From "Lord of the World" to the "People's Pope"

Popes Innocent III and Francis

 by Harry Peer

The history of the Catholic Church offers us holy and decadent popes, mighty emperors, cold cardinals and corrupt kings, martyrs and missionaries, angels and devils, nuns and monks, heretics and saints, sinners and converts, inquisitors and witches. Rome and Jerusalem connect the Roman Catholic Church with antiquity. Being part of a worldwide religious movement and a member of an organization 2,000 years old should give the believer a powerful spiritual and all-embracing feeling. We saw a glimpse of that during Pope Francis’s recent visit to the United States, where he was enthusiastically greeted by believers and non-believers alike.

For a church battered by scandal and internal dissension, the visit was a triumph. Watching the news, I thought of another pope, 800 years ago, who worked hard to win acceptance for the supremacy of the papacy.

Innocent III (1198-1216) convened about 1500 bishops, abbots, priors and representatives of kings at the Fourth Lateran Council in November 1215 to assert his power. He wanted the Church to be above all others, the only arbiter and sole holder of the power of God. That ambition caused many to call him “Lord of the World.”

At the council, considered the most important before Trent, dogmas of faith were affirmed and disciplinary norms established that are still valid today, such as going to confession and taking communion at least once a year. At the same time, the council decreed that Jews and Muslims should wear a special dress to enable them to be distinguished from Christians.

Church history tells us that Innocent III lived up to the Corporal Works of Mercy at least as far as his own people were concerned: to feed the hungry, to give drink to the thirsty, to clothe the naked, to harbor the harborless, to visit the sick and to ransom the captive. Innocent III even added a seventh work: to bury the dead, which was important in a time of plague.

The pope, however, made a lot of enemies on his way to his religious and political goals. He excommunicated King John of England and opposed the Magna Carta, which in 1215 was agreed between King John and his rebel barons and has become a potent symbol of liberty and the rule of law. Innocent III’s resistance to it caused a civil war in England. The pope was also responsible for one of the many painful examples of intolerance: the persecution and extermination of the Waldensians and Albigensians. Moreover, his name is connected with the slaughter of Béziers: “Soldiers of Christ, get up! Exterminate this godlessness with all means which God gives you. Get the heretics harder than the Saracens, for they are much worse.” When asked how they could distinguish the heretics from true Catholics, the papal envoy supposedly replied, “Kill them all, God will recognize his own.” Sadly, twenty thousand citizens were massacred.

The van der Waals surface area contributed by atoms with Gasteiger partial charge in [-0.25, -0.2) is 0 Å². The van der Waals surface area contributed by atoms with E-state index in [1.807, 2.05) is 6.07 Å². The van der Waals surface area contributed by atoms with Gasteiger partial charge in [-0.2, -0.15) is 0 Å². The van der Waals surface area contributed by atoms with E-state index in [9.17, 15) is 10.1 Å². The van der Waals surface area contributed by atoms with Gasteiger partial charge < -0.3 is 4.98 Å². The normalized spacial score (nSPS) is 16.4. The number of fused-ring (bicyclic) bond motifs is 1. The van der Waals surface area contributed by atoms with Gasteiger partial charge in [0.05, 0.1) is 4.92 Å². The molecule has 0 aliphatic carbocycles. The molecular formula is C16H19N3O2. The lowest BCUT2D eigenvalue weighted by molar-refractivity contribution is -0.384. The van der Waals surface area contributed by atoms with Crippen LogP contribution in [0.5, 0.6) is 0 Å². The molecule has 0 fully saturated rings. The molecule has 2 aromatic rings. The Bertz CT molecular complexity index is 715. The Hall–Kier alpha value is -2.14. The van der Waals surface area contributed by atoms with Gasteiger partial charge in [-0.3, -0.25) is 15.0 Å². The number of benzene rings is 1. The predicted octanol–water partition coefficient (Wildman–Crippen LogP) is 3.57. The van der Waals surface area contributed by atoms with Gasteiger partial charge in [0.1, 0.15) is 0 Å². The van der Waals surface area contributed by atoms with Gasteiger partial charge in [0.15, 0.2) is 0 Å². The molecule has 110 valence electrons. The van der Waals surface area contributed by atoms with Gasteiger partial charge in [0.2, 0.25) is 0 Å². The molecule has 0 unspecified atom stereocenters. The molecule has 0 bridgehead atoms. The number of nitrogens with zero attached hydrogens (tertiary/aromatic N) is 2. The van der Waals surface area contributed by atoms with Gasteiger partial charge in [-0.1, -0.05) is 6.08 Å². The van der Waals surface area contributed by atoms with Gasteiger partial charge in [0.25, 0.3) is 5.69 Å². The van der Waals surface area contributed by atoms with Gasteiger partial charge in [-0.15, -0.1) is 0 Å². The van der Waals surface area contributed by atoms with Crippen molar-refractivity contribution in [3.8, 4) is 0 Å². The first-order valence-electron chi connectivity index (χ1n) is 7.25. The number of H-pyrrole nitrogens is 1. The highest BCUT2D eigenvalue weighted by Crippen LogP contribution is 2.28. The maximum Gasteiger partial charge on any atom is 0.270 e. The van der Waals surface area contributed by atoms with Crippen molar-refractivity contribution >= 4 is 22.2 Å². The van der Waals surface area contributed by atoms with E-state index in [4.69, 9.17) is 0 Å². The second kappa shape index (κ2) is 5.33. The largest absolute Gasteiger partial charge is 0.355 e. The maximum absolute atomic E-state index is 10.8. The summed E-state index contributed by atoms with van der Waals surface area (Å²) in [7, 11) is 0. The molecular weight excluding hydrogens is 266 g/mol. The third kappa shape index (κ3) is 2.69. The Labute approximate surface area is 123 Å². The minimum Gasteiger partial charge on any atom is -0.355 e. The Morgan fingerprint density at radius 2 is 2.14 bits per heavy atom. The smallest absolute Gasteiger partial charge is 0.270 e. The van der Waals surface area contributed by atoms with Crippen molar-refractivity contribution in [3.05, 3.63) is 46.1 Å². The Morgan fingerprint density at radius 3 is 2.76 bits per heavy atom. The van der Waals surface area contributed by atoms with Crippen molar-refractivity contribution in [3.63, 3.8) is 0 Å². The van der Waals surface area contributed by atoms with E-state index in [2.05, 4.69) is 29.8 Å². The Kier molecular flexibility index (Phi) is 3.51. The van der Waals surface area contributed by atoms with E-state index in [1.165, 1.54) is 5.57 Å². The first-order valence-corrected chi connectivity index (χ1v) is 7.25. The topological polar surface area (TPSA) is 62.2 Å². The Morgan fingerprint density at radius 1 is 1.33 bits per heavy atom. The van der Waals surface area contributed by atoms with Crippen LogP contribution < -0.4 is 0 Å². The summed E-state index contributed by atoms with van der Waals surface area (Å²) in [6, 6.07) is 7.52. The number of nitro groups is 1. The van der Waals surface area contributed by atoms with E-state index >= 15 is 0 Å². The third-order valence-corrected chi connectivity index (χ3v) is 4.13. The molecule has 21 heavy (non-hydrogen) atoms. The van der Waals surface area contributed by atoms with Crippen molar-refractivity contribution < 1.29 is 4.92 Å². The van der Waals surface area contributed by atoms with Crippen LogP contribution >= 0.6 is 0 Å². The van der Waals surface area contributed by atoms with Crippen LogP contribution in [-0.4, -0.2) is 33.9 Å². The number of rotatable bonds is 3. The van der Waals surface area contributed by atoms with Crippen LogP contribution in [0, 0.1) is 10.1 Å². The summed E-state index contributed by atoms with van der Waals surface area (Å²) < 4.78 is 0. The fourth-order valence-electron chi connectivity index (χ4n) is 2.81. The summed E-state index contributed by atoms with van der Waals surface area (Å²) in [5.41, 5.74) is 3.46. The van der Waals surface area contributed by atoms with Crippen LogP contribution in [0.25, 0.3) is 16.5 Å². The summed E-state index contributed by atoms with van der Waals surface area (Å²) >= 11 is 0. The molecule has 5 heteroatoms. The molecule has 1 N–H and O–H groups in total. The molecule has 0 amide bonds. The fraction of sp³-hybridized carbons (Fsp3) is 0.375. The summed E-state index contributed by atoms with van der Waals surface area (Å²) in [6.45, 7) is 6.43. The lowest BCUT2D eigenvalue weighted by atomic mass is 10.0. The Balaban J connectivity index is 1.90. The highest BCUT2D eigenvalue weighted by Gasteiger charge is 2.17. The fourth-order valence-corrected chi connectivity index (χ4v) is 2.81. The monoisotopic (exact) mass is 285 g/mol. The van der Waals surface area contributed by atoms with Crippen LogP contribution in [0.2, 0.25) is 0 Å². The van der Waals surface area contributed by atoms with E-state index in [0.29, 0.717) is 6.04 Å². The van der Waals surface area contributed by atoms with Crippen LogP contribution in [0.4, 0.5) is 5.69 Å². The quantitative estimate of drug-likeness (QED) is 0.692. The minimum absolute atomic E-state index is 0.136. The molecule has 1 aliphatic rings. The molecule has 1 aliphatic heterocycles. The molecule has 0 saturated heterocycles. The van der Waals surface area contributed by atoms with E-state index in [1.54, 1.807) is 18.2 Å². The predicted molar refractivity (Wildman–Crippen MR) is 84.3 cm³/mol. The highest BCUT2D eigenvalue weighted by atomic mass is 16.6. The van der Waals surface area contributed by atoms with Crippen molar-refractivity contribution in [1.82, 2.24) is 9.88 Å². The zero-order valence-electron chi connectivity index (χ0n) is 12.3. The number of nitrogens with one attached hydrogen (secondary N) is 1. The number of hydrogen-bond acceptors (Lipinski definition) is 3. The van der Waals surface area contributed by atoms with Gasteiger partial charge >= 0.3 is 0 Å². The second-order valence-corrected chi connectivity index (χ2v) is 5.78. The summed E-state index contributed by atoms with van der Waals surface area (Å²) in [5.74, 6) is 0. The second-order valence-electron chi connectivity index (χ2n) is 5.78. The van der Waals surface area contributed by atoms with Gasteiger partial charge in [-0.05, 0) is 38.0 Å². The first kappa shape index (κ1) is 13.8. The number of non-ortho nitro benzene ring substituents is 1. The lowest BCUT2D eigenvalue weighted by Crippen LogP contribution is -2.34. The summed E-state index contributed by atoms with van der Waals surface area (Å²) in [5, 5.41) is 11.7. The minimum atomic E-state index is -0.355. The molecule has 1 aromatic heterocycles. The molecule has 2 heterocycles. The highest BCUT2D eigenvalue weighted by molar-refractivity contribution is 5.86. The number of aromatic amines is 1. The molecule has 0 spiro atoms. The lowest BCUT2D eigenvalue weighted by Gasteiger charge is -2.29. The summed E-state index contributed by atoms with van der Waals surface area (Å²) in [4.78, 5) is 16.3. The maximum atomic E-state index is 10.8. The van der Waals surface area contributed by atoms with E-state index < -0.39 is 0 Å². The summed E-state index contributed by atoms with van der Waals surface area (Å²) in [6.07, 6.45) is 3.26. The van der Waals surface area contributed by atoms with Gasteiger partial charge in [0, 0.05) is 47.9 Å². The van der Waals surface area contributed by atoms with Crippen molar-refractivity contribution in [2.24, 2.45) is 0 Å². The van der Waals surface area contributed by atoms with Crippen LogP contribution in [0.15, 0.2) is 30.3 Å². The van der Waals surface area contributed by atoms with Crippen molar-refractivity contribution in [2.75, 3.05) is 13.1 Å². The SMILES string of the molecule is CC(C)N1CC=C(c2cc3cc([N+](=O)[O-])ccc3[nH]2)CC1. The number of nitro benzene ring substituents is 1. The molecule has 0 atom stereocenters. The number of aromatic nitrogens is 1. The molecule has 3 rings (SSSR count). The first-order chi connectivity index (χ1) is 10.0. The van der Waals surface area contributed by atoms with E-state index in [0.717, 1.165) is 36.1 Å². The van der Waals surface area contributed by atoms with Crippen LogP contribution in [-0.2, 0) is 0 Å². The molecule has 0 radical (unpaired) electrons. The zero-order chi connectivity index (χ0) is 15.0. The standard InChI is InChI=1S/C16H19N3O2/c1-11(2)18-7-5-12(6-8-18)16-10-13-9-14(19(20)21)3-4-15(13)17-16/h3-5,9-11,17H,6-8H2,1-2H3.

History records an encounter between Innocent III and Francis of Assisi in 1210. Innocent first threw the beggar out, but Cardinal Hugolinus urged the pope to speak again with Francis. He then gave Francis permission to start his Order.

Fast forward to our own era and we find the first pope to take the name of the unassuming but charismatic St. Francis. Pope Francis has a magic gift to connect with people and, although he does not have the temporal power of many of his predecessors, his words do make a difference politically.

I saw him for the first time on May 4, 2013 on the steps of the Maria Maggiore in Rome. The time is seared in my mind because at that moment, in my homeland, everyone was observing two minutes of silence in commemoration of the dead of the Second World War. I thought of Pope Pius XII, who was silent when he should have spoken.

And now, although Europe is not at war, it faces the consequences of wars in other places, and this pope does not remain silent. During his weekly Sunday prayer in St. Peter’s Square, Francis proclaimed, “In front of the tragedy of the tens of thousands of refugees escaping death by war or hunger, on the path towards the hope of life, the Gospel calls us, asks us to be neighbors of the smallest and most abandoned.” Francis continued: “To this end, with the nearing of the Jubilee of Mercy, I address an appeal to the parishes, to the religious communities, to the monasteries and sanctuaries of all of Europe to express the concreteness of the Gospel and welcome a family of refugees.” The Papal Messages for the World Day of Migrants and Refugees express a culture of acceptance and solidarity. It sounds logical and human, but it is hard to swallow for conservatives inside and outside of the church. On this matter, the pope shows moral leadership that political leaders lack. It seems that the faithful long for this “People’s Pope. “

Harry Peer is a journalist from Amsterdam. A longer version of this article appeared in Dutch on the site Solidariteit: and was translated by Harry Peer into English.